I was hoping I’d have nothing to report about my follow-up appointment with Dr. Eye Surgeon. I resisted all fodder for another blog post, I really did. But, in the end, I couldn’t help myself.
I was a bit agitated as I awaited my minute with the doctor, knowing I had only 2 hours before Mr. Furnace’s arrival to fix our faltering heat. J. suggested I tell the receptionist I had explosive diarrhea so she might hasten my departure. Creative problem solving that I did not heed.
Rather, I occupied myself by focussing excessively on the announcement posted on every wall asserting that as it was a specialist’s office, one- to three-hour waits were not uncommon. The last sentence was my favourite: “Thank you in advance for your patience.” What patience?! I’m the most impatient patient around, although only with physicians who greedily overschedule. I fantasized about ripping down the signs, but then I noticed that the many television screens tuned to Dr. E.S.’s channel displayed the same message every two minutes. Was I the only one in this horror movie? Maybe the other patients weren’t so annoyed because their cataracts prevented them from reading the signs.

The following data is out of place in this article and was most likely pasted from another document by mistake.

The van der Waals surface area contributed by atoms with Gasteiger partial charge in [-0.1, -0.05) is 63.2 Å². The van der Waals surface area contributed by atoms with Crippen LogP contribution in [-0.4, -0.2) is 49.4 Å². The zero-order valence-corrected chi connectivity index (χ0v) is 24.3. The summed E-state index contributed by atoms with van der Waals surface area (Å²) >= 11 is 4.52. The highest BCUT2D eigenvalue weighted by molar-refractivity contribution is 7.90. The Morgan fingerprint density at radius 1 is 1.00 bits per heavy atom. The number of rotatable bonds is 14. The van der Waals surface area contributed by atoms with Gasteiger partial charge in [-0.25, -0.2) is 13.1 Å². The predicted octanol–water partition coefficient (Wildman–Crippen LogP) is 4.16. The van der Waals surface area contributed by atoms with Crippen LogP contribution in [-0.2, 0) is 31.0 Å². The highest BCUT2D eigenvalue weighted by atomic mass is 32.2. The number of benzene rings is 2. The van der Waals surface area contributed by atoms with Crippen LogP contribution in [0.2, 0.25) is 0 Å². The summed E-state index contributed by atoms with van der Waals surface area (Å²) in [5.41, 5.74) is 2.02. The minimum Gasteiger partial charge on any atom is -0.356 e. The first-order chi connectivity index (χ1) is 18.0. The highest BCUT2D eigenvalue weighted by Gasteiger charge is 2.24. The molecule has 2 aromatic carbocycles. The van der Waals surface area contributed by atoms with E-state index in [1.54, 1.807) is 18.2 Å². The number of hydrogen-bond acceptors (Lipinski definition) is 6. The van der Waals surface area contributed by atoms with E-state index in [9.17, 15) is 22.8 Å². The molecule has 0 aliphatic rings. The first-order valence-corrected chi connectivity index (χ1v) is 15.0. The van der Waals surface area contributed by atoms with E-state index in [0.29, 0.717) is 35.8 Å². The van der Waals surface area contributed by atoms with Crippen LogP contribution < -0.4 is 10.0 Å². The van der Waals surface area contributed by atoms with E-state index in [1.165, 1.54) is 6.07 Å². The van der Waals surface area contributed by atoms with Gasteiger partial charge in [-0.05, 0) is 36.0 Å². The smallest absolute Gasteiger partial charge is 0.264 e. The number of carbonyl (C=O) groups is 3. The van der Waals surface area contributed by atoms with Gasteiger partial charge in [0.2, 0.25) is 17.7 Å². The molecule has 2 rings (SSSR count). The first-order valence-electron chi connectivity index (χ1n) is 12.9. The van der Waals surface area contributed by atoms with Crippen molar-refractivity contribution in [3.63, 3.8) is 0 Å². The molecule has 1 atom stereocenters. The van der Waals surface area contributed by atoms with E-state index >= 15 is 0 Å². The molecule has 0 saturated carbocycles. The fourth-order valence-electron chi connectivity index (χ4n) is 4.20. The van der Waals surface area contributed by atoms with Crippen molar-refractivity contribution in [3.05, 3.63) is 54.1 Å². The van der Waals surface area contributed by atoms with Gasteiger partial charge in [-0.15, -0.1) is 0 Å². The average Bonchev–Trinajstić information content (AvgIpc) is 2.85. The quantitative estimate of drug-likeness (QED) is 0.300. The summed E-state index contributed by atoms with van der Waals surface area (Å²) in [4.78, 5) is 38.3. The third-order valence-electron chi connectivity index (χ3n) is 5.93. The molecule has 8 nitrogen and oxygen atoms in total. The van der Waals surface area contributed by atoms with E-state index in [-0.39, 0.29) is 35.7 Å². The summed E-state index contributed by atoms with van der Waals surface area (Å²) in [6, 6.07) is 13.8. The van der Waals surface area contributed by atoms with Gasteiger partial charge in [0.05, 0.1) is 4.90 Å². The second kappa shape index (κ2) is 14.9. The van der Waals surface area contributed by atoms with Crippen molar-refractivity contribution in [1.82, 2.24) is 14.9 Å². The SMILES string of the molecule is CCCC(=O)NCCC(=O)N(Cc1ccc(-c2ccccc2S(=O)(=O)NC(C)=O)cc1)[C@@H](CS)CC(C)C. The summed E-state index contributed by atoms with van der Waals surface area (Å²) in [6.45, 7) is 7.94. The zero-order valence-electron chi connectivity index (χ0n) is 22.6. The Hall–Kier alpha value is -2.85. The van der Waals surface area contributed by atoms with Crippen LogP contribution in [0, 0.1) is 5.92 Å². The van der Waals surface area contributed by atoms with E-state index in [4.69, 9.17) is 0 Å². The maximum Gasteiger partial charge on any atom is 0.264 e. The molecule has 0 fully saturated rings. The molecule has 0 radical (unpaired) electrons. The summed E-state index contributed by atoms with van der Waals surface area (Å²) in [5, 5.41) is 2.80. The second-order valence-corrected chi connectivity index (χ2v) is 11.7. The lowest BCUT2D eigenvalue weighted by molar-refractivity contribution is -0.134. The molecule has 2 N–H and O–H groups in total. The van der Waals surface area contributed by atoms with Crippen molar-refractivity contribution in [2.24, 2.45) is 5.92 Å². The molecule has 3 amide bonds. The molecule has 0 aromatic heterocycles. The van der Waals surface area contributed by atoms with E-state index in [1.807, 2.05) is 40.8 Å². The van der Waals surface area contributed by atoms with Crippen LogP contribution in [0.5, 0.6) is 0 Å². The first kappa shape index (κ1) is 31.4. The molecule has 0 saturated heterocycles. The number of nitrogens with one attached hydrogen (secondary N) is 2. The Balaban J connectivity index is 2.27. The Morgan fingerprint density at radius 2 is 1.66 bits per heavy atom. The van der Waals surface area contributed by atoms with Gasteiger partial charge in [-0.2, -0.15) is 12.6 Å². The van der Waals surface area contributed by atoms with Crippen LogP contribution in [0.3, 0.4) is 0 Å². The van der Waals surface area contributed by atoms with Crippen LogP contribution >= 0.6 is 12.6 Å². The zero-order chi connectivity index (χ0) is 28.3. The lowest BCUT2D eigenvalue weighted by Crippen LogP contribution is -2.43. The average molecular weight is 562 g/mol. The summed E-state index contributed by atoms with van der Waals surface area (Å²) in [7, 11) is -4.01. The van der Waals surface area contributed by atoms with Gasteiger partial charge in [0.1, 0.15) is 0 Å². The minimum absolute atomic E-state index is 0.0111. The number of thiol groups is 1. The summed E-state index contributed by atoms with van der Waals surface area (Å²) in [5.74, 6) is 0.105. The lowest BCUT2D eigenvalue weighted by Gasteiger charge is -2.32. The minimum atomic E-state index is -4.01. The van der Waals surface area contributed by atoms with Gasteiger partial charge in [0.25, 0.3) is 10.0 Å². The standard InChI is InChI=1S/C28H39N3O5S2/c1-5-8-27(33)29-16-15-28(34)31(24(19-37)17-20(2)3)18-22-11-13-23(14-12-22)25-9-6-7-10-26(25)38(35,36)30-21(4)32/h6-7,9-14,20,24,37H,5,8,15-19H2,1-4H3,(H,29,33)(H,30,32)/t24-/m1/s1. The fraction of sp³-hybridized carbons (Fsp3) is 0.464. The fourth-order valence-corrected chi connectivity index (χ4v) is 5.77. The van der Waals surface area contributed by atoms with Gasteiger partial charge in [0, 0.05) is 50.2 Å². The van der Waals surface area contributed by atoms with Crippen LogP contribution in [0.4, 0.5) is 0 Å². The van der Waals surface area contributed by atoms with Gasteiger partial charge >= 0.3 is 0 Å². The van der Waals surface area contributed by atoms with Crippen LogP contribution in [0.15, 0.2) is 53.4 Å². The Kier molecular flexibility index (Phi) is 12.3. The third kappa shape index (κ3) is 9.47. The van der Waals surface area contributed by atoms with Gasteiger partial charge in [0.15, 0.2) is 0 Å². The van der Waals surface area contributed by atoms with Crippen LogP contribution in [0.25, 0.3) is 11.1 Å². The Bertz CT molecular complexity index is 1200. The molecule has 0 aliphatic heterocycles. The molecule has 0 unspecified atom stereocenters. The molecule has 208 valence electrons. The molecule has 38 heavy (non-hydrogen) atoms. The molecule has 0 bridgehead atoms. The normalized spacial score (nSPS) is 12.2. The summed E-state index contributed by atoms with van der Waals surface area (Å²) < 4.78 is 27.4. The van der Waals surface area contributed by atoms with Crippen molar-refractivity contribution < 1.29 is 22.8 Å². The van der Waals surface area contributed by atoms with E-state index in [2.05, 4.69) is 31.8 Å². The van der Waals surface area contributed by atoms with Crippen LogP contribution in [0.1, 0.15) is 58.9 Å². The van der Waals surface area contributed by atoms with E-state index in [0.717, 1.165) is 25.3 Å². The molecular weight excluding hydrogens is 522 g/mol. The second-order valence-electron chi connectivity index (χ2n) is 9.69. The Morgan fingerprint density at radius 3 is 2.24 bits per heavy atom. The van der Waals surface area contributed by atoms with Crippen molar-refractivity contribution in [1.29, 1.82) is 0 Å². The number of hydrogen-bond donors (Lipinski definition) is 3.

After an hour, I got my turn with the doctor. He even sat down. Our conversation went something like this:
Dr. E.S.: [Upon entering the room] Hi.
Annie: Hi. (Inside voice: Since he doesn’t know my name, I’ll pretend I don’t know his.)
Dr. E.S.: [Upon crossing the room, sitting in front of his computer, and looking at the screen, on which his assistant has displayed my file]: Annie.
Dr. E.S.: [Pausing to read the computer monitor since he has no idea why I’m there] I removed a lump on your eyelid.
Dr. E.S.: [Looking back to the screen.] How is your leukemia?
Annie: Um, fine?
Dr. E.S.: [Looking back to the screen] Well, your lump was just a stye, but because it was so large, it concerned me so I needed to remove and biopsy it.
Annie: I am not surprised by your findings. (Who are you kidding? I heard you say, before my sedation hit, that the lump was so small, removal wasn’t necessary.)
Dr. E.S.: Some people with skin conditions like yours are prone to styes. (I hadn’t realized leukemia is a skin condition.) I wonder if your styes are related to your diet. I saw a fellow in his 50s yesterday who switched to a low-carb, high-fat diet, and he’s never felt better. He’s healthier and has started running marathons.
Annie: I imagine he does not have leukemia? (Yes, I really said this; I couldn’t help myself.)
At this point, Dr. E.S. had been in the room for a full four minutes, but I had not yet merited his full attention. I had no idea why he was advising me on my diet, especially since he’d asked me nothing about what I eat. We psychologists are expected to work within our domains of competence. Wouldn’t the same be true of doctors? Tired of listening to him, I said good bye, got up, and left.
I realize now I’d have saved myself considerable time and frustration had I noticed my file open on the computer monitor, read it myself, and left before the doctor arrived. Hindsight is indeed 20/20.